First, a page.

By Nisha Somnath
You are the last one to join your technical communication course. The class is already a week ahead of you. You login to join your class chat and things bounce off without even nanoscopically touching your head. You despair, fret, and curse everyone you have ever come across. Determined to change the existing sad scenario you decide to get hold of the course book right away and log on to the Amazon website. Within a few clicks, you not only find your book, but also some book recommendations, some of which look interesting. You like a certain book but do not have the money to buy it now, so what do you do? You add it to your ‘Save it for Later’ list. Next, you decide to check out. You enter your credit card details and voila! You are done! In five minutes flat, you not only find the book you want at a reasonable price and find some additional books of interest, but also do a secure Web transaction.
I remember years back when my parents bought me my first computer. Buying things online was a scary thought. Google was yet to be born and Internet searching was not as much fun as it is now. Even though there were a lot of websites and e-commerce domains, none of the websites were user-friendly; they were ‘workable’ rather than ‘usable’. Back then; the Web was new and so delighting that its content didn’t matter. Anyone could build a website, and it was sheer joy just to be out there. But soon the commercial websites appeared, began to grow up, and continue to mature. Today, the sites are created to communicate, engross, and build enduring relationships. Now they look friendly and nail what the user wants.
Content on the Web is the king and ease-of-use its minister without whom the king is lost. Be it e-mail, product description, news, or an online classroom, the primary effort is to reduce the distance between the instructions and the actions.
Take for instance the Google holiday logos. Google customizes its logos according to the calendar and takes the user to descriptions of the importance of the day the logo represents. It’s going a step further to make the user feel at home.
Another example is the Amazon website. Once you create a login and search for products, the site brings up product recommendations based on your previous searches. Unlike in the past, the most visited sites today are not cluttered with flash popups, blaring music, and tons of graphics. They are conservative in design and modernistic in content and presentation.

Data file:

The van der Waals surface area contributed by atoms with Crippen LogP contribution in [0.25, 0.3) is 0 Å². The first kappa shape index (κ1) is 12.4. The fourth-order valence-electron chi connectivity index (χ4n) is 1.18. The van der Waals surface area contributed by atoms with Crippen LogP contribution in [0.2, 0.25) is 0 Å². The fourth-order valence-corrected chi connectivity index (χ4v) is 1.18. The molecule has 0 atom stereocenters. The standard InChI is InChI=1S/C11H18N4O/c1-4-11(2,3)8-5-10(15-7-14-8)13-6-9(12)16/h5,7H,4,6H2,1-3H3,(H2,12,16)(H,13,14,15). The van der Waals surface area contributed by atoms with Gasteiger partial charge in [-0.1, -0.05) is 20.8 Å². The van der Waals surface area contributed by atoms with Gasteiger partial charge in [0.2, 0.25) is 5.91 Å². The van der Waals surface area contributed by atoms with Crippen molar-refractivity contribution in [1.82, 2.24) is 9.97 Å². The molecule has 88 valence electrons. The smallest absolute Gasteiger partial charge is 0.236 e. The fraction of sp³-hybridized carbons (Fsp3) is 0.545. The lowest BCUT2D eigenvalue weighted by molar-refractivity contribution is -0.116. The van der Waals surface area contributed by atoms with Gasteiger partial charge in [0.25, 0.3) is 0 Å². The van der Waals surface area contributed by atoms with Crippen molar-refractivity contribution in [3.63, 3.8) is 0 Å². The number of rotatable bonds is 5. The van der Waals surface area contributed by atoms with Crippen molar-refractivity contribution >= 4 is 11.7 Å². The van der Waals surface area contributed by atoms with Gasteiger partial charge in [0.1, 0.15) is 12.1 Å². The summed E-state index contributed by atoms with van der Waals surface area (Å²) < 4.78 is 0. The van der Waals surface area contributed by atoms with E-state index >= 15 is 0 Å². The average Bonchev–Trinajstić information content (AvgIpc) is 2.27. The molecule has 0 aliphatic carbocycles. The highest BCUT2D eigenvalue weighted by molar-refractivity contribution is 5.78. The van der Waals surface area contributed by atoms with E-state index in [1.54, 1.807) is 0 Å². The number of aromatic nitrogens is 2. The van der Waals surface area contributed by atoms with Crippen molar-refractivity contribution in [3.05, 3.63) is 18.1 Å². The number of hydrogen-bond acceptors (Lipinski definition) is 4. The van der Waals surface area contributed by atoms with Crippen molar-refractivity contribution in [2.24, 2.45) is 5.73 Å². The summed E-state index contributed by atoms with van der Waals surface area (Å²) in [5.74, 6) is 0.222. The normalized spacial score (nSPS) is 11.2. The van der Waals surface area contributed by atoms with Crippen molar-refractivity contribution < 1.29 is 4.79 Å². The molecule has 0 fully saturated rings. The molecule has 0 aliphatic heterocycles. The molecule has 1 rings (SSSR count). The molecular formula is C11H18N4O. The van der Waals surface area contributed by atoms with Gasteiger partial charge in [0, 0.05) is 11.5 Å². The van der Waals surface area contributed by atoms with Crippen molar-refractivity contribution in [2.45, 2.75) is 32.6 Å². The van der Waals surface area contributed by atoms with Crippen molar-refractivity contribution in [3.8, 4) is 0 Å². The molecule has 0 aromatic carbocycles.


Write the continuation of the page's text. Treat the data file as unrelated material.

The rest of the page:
Earlier, the whole Web was divided into small portals and you had to visit specific websites to get information. Today, websites are coming up with new ways to promote successful communication. One example is Google Webclips. It's a thin headline strip that displays a stream of news headlines at the top of your e-mail. A user can select from a list of news sources to display. Now, is that user-friendly or what!
The world is shrinking. It is all right there, at our fingertips. Websites are coming up with new ways of supporting successful communication and user experiences. We have not yet discovered all of the techniques for successful communication. New techniques will be found, and the ones described here will evolve as new methods are invented and user knowledge and skills change. Until then, let us, the budding technical communicators, join in the effort to keep moving the Web and other arenas of technical communication toward the new, higher bar for usability.
Amazon. http://www.amazon.com (accessed February 10, 2006).
Google. http://google.com (accessed February 10, 2006).
Norman, Donald. Emotional Design: Why We Love (or Hate) Everyday Things. New York: Basic Books, 2005.
Sachs, Tammy, and Gary McClain. Back to the User: Creating User-Focused Websites. [Indianapolis, Ind.]: New Riders Press, 2002.
“Usability News (news headlines) for all the latest news in usability and human-computer interaction.” Usability News. http://www.usabilitynews.com (accessed February 10, 2006).
“User Advocacy and Human-Centered Design.” Don Norman’s jnd.org. http://www.jnd.org (accessed February 10, 2006).
Van Wicklen, Janet. The Tech Writing Game: A Comprehensive Career Guide for Aspiring Technical Writers. Checkmark Books, 1992.
The mission of the Society of Technical Communication is to improve the quality and effectiveness of technical communication for audiences worldwide.
MSU Student Chapter
Department of English
Minnesota State University, Mankato
230 Armstrong Hall
Mankato, MN 56001